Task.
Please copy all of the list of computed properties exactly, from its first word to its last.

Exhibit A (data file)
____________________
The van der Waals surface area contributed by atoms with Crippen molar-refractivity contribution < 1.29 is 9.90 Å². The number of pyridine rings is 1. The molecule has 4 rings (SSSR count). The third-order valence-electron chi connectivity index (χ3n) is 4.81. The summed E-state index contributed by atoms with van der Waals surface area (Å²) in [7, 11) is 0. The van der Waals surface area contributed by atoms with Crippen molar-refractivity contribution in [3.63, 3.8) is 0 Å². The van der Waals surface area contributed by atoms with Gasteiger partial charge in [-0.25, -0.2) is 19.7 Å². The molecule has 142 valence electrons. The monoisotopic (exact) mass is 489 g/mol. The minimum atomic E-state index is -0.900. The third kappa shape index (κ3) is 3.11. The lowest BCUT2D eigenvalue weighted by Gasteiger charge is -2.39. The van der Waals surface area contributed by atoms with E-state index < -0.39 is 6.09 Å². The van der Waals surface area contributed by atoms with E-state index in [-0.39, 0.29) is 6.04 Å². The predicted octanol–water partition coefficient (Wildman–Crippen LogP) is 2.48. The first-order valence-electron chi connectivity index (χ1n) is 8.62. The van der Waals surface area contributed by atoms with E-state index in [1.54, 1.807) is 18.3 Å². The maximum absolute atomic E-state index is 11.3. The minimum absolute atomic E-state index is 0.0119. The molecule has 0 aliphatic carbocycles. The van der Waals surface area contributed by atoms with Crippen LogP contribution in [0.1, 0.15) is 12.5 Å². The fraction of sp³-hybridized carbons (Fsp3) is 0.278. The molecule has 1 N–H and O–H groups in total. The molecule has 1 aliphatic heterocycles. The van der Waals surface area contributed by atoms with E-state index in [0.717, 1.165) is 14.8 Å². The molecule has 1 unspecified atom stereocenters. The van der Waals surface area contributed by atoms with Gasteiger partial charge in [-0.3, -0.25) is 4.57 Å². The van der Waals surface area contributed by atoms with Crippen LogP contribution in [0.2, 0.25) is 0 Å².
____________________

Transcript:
The van der Waals surface area contributed by atoms with Crippen molar-refractivity contribution < 1.29 is 9.90 Å². The number of pyridine rings is 1. The molecule has 4 rings (SSSR count). The third-order valence-electron chi connectivity index (χ3n) is 4.81. The summed E-state index contributed by atoms with van der Waals surface area (Å²) in [7, 11) is 0. The van der Waals surface area contributed by atoms with Crippen molar-refractivity contribution in [3.63, 3.8) is 0 Å². The van der Waals surface area contributed by atoms with Gasteiger partial charge in [-0.25, -0.2) is 19.7 Å². The molecule has 142 valence electrons. The monoisotopic (exact) mass is 489 g/mol. The minimum atomic E-state index is -0.900. The third kappa shape index (κ3) is 3.11. The lowest BCUT2D eigenvalue weighted by Gasteiger charge is -2.39. The van der Waals surface area contributed by atoms with E-state index < -0.39 is 6.09 Å². The van der Waals surface area contributed by atoms with E-state index in [-0.39, 0.29) is 6.04 Å². The predicted octanol–water partition coefficient (Wildman–Crippen LogP) is 2.48. The first-order valence-electron chi connectivity index (χ1n) is 8.62. The van der Waals surface area contributed by atoms with E-state index in [1.54, 1.807) is 18.3 Å². The maximum absolute atomic E-state index is 11.3. The minimum absolute atomic E-state index is 0.0119. The molecule has 0 aliphatic carbocycles. The van der Waals surface area contributed by atoms with Crippen LogP contribution in [0.1, 0.15) is 12.5 Å². The fraction of sp³-hybridized carbons (Fsp3) is 0.278. The molecule has 1 N–H and O–H groups in total. The molecule has 1 aliphatic heterocycles. The van der Waals surface area contributed by atoms with E-state index in [0.717, 1.165) is 14.8 Å². The molecule has 1 unspecified atom stereocenters. The van der Waals surface area contributed by atoms with Gasteiger partial charge in [-0.3, -0.25) is 4.57 Å². The van der Waals surface area contributed by atoms with Crippen LogP contribution in [0.2, 0.25) is 0 Å².